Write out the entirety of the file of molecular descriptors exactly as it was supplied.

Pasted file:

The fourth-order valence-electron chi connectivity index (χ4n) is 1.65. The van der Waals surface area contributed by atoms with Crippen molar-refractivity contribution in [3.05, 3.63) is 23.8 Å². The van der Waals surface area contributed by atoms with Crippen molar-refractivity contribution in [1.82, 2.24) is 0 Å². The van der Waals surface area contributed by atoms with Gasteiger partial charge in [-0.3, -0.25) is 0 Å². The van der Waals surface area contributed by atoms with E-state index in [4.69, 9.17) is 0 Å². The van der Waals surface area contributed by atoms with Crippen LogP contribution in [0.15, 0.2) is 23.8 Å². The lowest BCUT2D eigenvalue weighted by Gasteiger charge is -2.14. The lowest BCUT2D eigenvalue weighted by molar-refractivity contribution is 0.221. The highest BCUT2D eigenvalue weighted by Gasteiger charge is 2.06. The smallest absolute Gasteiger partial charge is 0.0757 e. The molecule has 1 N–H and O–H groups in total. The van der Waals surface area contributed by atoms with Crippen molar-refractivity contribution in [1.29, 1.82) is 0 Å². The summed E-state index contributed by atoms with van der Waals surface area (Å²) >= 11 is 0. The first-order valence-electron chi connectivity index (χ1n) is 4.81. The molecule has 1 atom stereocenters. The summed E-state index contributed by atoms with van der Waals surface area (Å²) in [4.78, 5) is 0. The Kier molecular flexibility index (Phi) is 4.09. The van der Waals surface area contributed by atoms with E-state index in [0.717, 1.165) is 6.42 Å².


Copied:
The fourth-order valence-electron chi connectivity index (χ4n) is 1.65. The van der Waals surface area contributed by atoms with Crippen molar-refractivity contribution in [3.05, 3.63) is 23.8 Å². The van der Waals surface area contributed by atoms with Crippen molar-refractivity contribution in [1.82, 2.24) is 0 Å². The van der Waals surface area contributed by atoms with Gasteiger partial charge in [-0.3, -0.25) is 0 Å². The van der Waals surface area contributed by atoms with E-state index in [4.69, 9.17) is 0 Å². The van der Waals surface area contributed by atoms with Crippen LogP contribution in [0.15, 0.2) is 23.8 Å². The lowest BCUT2D eigenvalue weighted by Gasteiger charge is -2.14. The lowest BCUT2D eigenvalue weighted by molar-refractivity contribution is 0.221. The highest BCUT2D eigenvalue weighted by Gasteiger charge is 2.06. The smallest absolute Gasteiger partial charge is 0.0757 e. The molecule has 1 N–H and O–H groups in total. The van der Waals surface area contributed by atoms with Crippen molar-refractivity contribution in [1.29, 1.82) is 0 Å². The summed E-state index contributed by atoms with van der Waals surface area (Å²) >= 11 is 0. The first-order valence-electron chi connectivity index (χ1n) is 4.81. The molecule has 1 atom stereocenters. The summed E-state index contributed by atoms with van der Waals surface area (Å²) in [4.78, 5) is 0. The Kier molecular flexibility index (Phi) is 4.09. The van der Waals surface area contributed by atoms with E-state index in [0.717, 1.165) is 6.42 Å².